|US6801001||Aug 9, 2002||Oct 5, 2004||Science Applications International Corporation||Method and apparatus for addressing micro-components in a plasma display panel|
|US6822626||Aug 9, 2002||Nov 23, 2004||Science Applications International Corporation||Design, fabrication, testing, and conditioning of micro-components for use in a light-emitting panel|
|US6888616||Jun 25, 2003||May 3, 2005||Pixelligent Technologies Llc||Programmable photolithographic mask system and method|
|US6902456||Aug 20, 2003||Jun 7, 2005||Science Applications International Corporation||Socket for use with a micro-component in a light-emitting panel|
|US6935913||Aug 9, 2002||Aug 30, 2005||Science Applications International Corporation||Method for on-line testing of a light emitting panel|
|US6975068||Nov 26, 2002||Dec 13, 2005||Science Applications International Corporation||Light-emitting panel and a method for making|
|US7005793||May 24, 2005||Feb 28, 2006||Science Applications International Corporation||Socket for use with a micro-component in a light-emitting panel|
|US7025648||Mar 2, 2004||Apr 11, 2006||Science Applications International Corporation||Liquid manufacturing processes for panel layer fabrication|
|US7122961||Nov 29, 2005||Oct 17, 2006||Imaging Systems Technology||Positive column tubular PDP|
|US7125305||Jul 8, 2003||Oct 24, 2006||Science Applications International Corporation||Light-emitting panel and a method for making|
|US7137857||Apr 17, 2003||Nov 21, 2006||Science Applications International Corporation||Method for manufacturing a light-emitting panel|
|US7140941||Feb 3, 2006||Nov 28, 2006||Science Applications International Corporation||Liquid manufacturing processes for panel layer fabrication|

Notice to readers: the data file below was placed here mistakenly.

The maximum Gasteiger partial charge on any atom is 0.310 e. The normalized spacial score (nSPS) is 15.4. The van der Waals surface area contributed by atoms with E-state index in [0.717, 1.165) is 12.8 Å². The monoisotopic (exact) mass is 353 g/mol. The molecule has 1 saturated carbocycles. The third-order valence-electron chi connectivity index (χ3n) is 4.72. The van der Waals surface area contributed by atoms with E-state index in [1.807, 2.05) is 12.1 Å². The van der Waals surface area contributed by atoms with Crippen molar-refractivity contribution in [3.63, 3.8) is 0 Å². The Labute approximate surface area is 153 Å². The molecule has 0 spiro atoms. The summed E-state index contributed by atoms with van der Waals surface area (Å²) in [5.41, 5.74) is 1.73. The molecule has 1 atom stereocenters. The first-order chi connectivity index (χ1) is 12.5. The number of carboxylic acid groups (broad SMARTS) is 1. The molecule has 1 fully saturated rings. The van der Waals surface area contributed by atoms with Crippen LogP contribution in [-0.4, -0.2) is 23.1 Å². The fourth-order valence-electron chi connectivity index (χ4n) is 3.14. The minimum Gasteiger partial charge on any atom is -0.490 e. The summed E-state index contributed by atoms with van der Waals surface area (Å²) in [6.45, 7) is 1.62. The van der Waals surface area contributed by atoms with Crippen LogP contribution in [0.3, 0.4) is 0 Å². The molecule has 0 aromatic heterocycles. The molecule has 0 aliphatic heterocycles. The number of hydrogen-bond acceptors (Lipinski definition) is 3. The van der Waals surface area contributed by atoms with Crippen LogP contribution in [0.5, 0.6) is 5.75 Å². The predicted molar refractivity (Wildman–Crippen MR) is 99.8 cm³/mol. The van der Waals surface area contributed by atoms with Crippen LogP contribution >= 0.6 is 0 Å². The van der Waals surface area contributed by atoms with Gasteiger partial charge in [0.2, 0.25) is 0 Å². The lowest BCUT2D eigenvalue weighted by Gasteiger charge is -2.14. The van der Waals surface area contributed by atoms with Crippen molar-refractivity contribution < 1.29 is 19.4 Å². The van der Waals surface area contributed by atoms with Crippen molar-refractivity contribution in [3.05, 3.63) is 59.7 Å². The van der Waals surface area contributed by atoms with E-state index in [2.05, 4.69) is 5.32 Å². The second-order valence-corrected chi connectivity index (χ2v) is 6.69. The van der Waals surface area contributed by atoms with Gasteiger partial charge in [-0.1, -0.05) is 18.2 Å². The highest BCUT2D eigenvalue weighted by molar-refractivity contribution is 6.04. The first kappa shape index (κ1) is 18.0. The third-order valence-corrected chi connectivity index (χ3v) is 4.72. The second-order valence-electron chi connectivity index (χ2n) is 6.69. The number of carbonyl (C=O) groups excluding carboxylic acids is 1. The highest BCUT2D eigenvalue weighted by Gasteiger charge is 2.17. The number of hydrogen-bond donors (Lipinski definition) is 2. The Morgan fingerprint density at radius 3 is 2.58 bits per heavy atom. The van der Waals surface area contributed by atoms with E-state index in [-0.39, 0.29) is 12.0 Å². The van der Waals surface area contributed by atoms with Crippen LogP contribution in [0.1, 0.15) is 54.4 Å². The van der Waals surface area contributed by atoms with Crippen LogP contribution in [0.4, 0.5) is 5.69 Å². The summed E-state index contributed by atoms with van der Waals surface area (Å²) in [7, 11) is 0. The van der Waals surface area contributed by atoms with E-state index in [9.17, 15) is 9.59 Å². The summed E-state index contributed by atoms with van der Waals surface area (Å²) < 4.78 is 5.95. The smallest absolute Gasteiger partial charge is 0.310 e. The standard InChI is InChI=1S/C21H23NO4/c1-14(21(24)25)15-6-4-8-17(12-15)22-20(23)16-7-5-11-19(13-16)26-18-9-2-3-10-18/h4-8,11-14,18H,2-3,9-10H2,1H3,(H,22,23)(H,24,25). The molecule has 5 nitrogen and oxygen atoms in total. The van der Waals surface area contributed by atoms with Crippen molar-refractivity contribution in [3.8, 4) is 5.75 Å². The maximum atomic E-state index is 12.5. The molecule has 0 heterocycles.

|US7157854||May 20, 2003||Jan 2, 2007||Imaging Systems Technology||Tubular PDP|
|US7176628||May 19, 2005||Feb 13, 2007||Imaging Systems Technology||Positive column tubular PDP|
|US7288014||Jan 14, 2004||Oct 30, 2007||Science Applications International Corporation||Design, fabrication, testing, and conditioning of micro-components for use in a light-emitting panel|
|US7789725||Sep 7, 2010||Science Applications International Corporation||Manufacture of light-emitting panels provided with texturized micro-components|
|US8043137||May 13, 2009||Oct 25, 2011||Science Applications International Corporation||Light-emitting panel and a method for making|
|US8246409||Aug 21, 2012||Science Applications International Corporation||Light-emitting panel and a method for making|
|US20040051855 *||Jun 25, 2003||Mar 18, 2004||Pixelligent Technologies Llc.||Programmable photolithographic mask system and method|
|US20060087239 *||Oct 25, 2005||Apr 27, 2006||Samsung Sdi Co., Ltd.||Plasma display panel|
|EP0081359A1 *||Dec 3, 1982||Jun 15, 1983||BURROUGHS CORPORATION (a Delaware corporation)||Method of making an assembly of electrodes|
|EP0081360A1 *||Dec 3, 1982||Jun 15, 1983||BURROUGHS CORPORATION (a Michigan corporation)||Method of making an electrode assembly|
|U.S. Classification||445/25, 315/169.1, 29/592.1, 216/5, 216/33, 313/586, 345/76, 345/43, 315/169.4|
|International Classification||H05B33/12, H01J17/49|
|Cooperative Classification||H05B33/12, H01J11/12|
|European Classification||H01J11/12, H05B33/12|